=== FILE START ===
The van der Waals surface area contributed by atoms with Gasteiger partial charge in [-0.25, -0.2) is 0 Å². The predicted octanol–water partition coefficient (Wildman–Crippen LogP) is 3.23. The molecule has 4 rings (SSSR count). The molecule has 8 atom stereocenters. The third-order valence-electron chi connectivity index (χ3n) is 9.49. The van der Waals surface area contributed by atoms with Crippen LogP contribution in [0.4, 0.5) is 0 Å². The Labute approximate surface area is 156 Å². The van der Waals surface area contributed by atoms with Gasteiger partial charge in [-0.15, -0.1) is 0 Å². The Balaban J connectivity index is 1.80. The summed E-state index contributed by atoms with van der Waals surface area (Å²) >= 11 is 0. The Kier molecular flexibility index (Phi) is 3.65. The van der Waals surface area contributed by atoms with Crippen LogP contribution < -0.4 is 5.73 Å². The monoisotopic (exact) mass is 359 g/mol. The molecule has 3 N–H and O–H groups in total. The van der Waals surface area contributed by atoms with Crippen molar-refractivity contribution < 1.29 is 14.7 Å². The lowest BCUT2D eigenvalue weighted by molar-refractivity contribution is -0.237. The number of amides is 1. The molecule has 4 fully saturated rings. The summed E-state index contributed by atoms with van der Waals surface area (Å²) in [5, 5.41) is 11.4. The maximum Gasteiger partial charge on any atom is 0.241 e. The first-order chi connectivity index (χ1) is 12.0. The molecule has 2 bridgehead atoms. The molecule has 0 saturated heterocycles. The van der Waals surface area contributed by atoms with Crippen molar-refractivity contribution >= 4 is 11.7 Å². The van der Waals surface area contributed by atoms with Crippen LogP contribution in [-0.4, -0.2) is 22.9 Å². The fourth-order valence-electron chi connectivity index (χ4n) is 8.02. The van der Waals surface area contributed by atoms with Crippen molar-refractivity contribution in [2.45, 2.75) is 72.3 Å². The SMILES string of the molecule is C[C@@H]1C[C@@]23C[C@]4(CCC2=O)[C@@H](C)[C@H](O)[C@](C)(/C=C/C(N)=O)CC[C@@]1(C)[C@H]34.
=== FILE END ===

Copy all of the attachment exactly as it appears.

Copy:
The van der Waals surface area contributed by atoms with Gasteiger partial charge in [-0.25, -0.2) is 0 Å². The predicted octanol–water partition coefficient (Wildman–Crippen LogP) is 3.23. The molecule has 4 rings (SSSR count). The molecule has 8 atom stereocenters. The third-order valence-electron chi connectivity index (χ3n) is 9.49. The van der Waals surface area contributed by atoms with Crippen LogP contribution in [0.4, 0.5) is 0 Å². The Labute approximate surface area is 156 Å². The van der Waals surface area contributed by atoms with Gasteiger partial charge in [-0.15, -0.1) is 0 Å². The Balaban J connectivity index is 1.80. The summed E-state index contributed by atoms with van der Waals surface area (Å²) >= 11 is 0. The Kier molecular flexibility index (Phi) is 3.65. The van der Waals surface area contributed by atoms with Crippen LogP contribution < -0.4 is 5.73 Å². The monoisotopic (exact) mass is 359 g/mol. The molecule has 3 N–H and O–H groups in total. The van der Waals surface area contributed by atoms with Crippen molar-refractivity contribution < 1.29 is 14.7 Å². The lowest BCUT2D eigenvalue weighted by molar-refractivity contribution is -0.237. The number of amides is 1. The molecule has 4 fully saturated rings. The summed E-state index contributed by atoms with van der Waals surface area (Å²) in [5, 5.41) is 11.4. The maximum Gasteiger partial charge on any atom is 0.241 e. The first-order chi connectivity index (χ1) is 12.0. The molecule has 2 bridgehead atoms. The molecule has 0 saturated heterocycles. The van der Waals surface area contributed by atoms with Crippen molar-refractivity contribution >= 4 is 11.7 Å². The van der Waals surface area contributed by atoms with Crippen LogP contribution in [-0.4, -0.2) is 22.9 Å². The fourth-order valence-electron chi connectivity index (χ4n) is 8.02. The van der Waals surface area contributed by atoms with Crippen molar-refractivity contribution in [2.45, 2.75) is 72.3 Å². The SMILES string of the molecule is C[C@@H]1C[C@@]23C[C@]4(CCC2=O)[C@@H](C)[C@H](O)[C@](C)(/C=C/C(N)=O)CC[C@@]1(C)[C@H]34.